Data that are distributed throughout 3-dimensional space are at the core of geoscience. Geologists, atmospheric scientists, and oceanographers all routinely explore and analyze data shown on maps. In addition, geoscientists easily combine evidence from a wide range scales—extracting information about the uplift of mountain ranges from the textures seen in a thin section for example, or integrating data from individual ocean buoys to determine currents and patterns across the entire Pacific Ocean.
This concept map (Manduca and Kastens, 2012) illustrates the domain of spatial thinking in the geosciences. Of primary interest here are the nodes of spatial skills, which discusses the habits of mind utilized by geoscientists to think over a broad range of spatial scales, and pedagogical approaches, which describes strategies for and impediments to teaching spatial skills. You can download text to accompany the concept map (Acrobat (PDF) 94kB Aug4 13).
Common challenges and misconceptions
- Students often don't perceive maps as consisting of data, but instead think of them as pictures (Swenson and Kastens, 2011 )
- Students may not have a strong understanding of horizontal and vertical, so struggle to describe the orientation of objects with respect to those (Liben and Titus, 2012 )
- Spatial skills vary widely throughout the population and are rarely taught explicitly, so undergraduates often struggle with tasks that involve spatial analysis
Activities that address spatial thinking
5. Passive Designs
Randolph Chambers, College of William and Mary
Unit 7: Heat Flow in Permafrost
Kirsten Menking, Vassar College
Unit 8: Thermohaline Circulation
David Bice, Pennsylvania State University-Main Campus
Unit 2: The Lead Problem Still Exists: Challenges and Gaps in Understanding Exposure
Katrina Korfmacher (University of Rochester), Richard Gragg (Florida A&M), Martha Richmond (Suffolk University), and Caryl Waggett (Allegheny College)
Learning outcomes and assessment for spatial thinking
Learning outcomes for spatial thinking benefit from specificity. For example, you may want students to be able to "read a topographic map," but this phrase may be completely opaque to a beginning student. Instead, Learning outcomes that addresses this habit of mind might be something like:
- Students will choose an appropriate orientation to draw a cross-section from a map (a geologic map, or sea-surface temperature, or earthquake distribution, for example).
- Assessment: Ask students to analyze existing published maps for their cross-section locations. As a group, describe the typical characteristics of these cross-section lines. Then give students multiple opportunities to practice selecting the location using increasingly complex maps where they must choose the orientation of a cross-section that will highlight the important features. Ask them to sketch the key features of the cross-sections.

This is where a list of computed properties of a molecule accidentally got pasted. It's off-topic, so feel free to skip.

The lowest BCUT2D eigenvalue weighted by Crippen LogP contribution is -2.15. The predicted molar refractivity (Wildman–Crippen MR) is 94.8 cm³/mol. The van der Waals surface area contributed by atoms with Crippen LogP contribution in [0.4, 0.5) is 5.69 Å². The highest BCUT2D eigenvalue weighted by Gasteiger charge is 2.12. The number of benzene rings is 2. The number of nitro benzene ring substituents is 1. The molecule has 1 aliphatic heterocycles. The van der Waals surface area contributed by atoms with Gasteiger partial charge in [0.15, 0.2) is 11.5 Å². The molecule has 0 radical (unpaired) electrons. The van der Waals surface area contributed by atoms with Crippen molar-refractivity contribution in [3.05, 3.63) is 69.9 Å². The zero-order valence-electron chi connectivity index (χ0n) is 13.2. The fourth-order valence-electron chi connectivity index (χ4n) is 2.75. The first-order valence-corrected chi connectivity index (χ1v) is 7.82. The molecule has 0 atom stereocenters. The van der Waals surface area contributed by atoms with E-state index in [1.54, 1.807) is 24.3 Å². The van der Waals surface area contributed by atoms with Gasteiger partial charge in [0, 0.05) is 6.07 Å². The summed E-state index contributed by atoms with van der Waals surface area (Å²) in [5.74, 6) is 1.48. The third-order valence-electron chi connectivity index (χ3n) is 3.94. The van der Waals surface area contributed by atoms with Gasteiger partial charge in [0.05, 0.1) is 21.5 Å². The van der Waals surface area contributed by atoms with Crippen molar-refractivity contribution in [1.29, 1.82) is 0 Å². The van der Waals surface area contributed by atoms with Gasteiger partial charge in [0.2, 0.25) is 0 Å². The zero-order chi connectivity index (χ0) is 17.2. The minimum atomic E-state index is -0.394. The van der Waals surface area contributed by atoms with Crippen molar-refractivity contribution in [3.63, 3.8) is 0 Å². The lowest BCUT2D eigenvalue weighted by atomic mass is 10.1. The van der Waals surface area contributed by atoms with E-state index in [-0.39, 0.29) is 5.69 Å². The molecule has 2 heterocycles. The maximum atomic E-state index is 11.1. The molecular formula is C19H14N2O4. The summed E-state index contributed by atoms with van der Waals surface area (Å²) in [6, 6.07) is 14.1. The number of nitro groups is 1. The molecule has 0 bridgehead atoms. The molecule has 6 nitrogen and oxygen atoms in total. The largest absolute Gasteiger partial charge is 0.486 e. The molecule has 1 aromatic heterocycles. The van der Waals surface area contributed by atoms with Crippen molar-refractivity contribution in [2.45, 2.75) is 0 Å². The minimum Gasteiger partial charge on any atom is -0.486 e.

- Students will be able to recognize and describe patterns in map-based data such as earthquakes, sea-surface temperatures, and natural resource distribution
- Assessment: Give students several maps of the same area with similar data sets. Work with them to analyze and compare the data, introducing ways to describe the data patterns (asymmetric, tightly clustered, etc.). Give the students a new map and ask them to do the same thing on their own.
Resources for teaching about spatial thinking
- Spatial thinking from On the Cutting Edge
- The Spatial thinking workbook, focused on improving spatial skills in upper-division undergraduate geoscience courses
- Teaching with GIS in the Geosciences from Pedagogy in Action
- Teaching with Google Earth from Pedagogy in Action and On the Cutting Edge
- Teaching geoscience with visualizations from On the Cutting Edge
- Liben, L.S. and Titus, S.J., 2012, The importance of spatial thinking for geoscience education: Insights from the crossroads of geoscience and cognitive science , in Kastens, K.A., and Manduca, C.A., eds.,Earth and Mind II: A Synthesis of Research on Thinking and Learning in the Geosciences: Geological Society of America Special Paper 486, p. 51-70
- Clark et al., 2008, University Students' Conceptualization and Interpretation of Topographic Maps ; International Journal of Science Education, v. 30, p. 377-408
- Swenson, S., and Kastens, K.A., 2011, Student interpretation of a global elevation map: What it is, how it was made, and what it is useful for in Feig, A.D., and Stokes, A., eds., Qualitative Inquiry in Geoscience Education Research: Geological Society of America Special Paper 474, p. 189-211
- Committee on the Support for Thinking Spatially, 2006, Learning to Think Spatially: GIS as a support system in the K-12 curriculum ; National Academies Press, Washington, D.C.